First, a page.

But it does not have to be this way. Danish and Norwegian contributions to NATO’s operations over Libya in 2011 were particularly useful at critical times because they could ‘act rapidly and decisively’ as authority had been delegated based on a clear understanding of their national rules of engagement and sovereign interests. These examples highlight that the eroding division of C2 labour results from a choice and that reinforcing traditional roles can enhance C2.

The shape and function of the C2 system has also been shaped to support tactical generals. Where once aircraft crews alone has the awareness to find targets and deliver weapons, they may now simply transport a weapon as part of a networked engagement chain. The real-time coordination of diverse actors and inputs necessary for networked execution management has so far only been possible in an AOC. Consequently, the AOC has become increasingly automated and more focused on execution management – further eroding the division of C2 labour.

Moreover, the automation of C2 processes can over-simplify complex choices and make qualitative evaluation of decisions and plans more difficult. The emphasis can become one of turning all the traffic lights green rather than understanding specific circumstances, particularly in time-sensitive situations. Procedural automation can also intensify the lure of execution management by outwardly reducing it to an engineering process, and thus appealing to the cultural bias of air forces for technical solutions. This impact is apparent in the frequent use of quantitative measures, such as the number of hours flown or weapons employed, in assessments of operational effectiveness. Improved communications certainly increase the granularity of information in the C2 system, but in so doing they can reduce clarity. Giving commanders a better view of the trees may mean they cannot see the forest.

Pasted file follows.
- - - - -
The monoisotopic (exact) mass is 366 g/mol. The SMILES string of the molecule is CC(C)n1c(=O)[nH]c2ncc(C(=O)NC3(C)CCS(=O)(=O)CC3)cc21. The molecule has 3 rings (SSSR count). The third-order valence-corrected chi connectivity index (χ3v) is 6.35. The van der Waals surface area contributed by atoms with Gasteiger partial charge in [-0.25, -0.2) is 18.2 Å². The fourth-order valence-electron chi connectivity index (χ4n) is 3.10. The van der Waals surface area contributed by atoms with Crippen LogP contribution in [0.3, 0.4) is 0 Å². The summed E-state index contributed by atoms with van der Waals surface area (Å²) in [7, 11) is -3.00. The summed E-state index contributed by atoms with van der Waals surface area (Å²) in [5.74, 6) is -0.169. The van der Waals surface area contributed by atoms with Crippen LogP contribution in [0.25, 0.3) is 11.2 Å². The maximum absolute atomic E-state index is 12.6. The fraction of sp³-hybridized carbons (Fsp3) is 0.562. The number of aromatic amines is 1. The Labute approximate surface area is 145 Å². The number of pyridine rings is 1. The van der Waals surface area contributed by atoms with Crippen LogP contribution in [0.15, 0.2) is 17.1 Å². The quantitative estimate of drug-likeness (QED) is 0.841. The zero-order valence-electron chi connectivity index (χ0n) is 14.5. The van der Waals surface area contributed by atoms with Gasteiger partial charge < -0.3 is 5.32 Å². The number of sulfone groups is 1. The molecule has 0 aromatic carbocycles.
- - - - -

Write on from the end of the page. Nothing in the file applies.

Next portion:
Processing masses of information has so far required masses of people. In 2014, the USAF chief of staff stated that 53,000 of his personnel were directly involved in C2. At the same time, the combined total strength of the RAF and RAAF was approximately 51,000. In 2011, NATO’s C2 of air operations over Libya were underpinned by American enablers, including ‘by the far the largest contingent of strategists, targeteers, and other directors and managers of the campaign.’ In the lead up to the invasion of Iraq in 2003, American commanders allocated British ground forces a 60-person USMC air liaison element to supplement the UK’s ‘handful of air liaison officers that had already proven ‘completely inadequate’ for high tempo operations. The distinction between first and second tier air power is no longer precision weapons, it is the C2 capabilities to employ them.

The RAAF is on the path to becoming the world’s first fifth-generation air force so technology is clearly at the heart of its capability. The Service, and the broader ADF, has experienced some of the C2 implications of precision air power through operations in the Middle East since 2003 but this experience has been as a small element within a US-led coalition. Thus, the RAAF has not yet encountered the full implications of providing precision air power C2 leadership, particularly in terms of resources and the challenges of serving as the central hub of a joint and multi-national operation. Europe’s NATO members learned the hard lesson during Libya that such leadership can be thrust upon you unexpectedly. Australia would do well to learn from their experience.

Wing Commander Chris ‘Guiness’ McInnes is an officer in the Royal Australian Air Force. The opinions expressed are his alone and do not reflect those of the Royal Australian Air Force, the Australian Defence Force, or the Australian Government.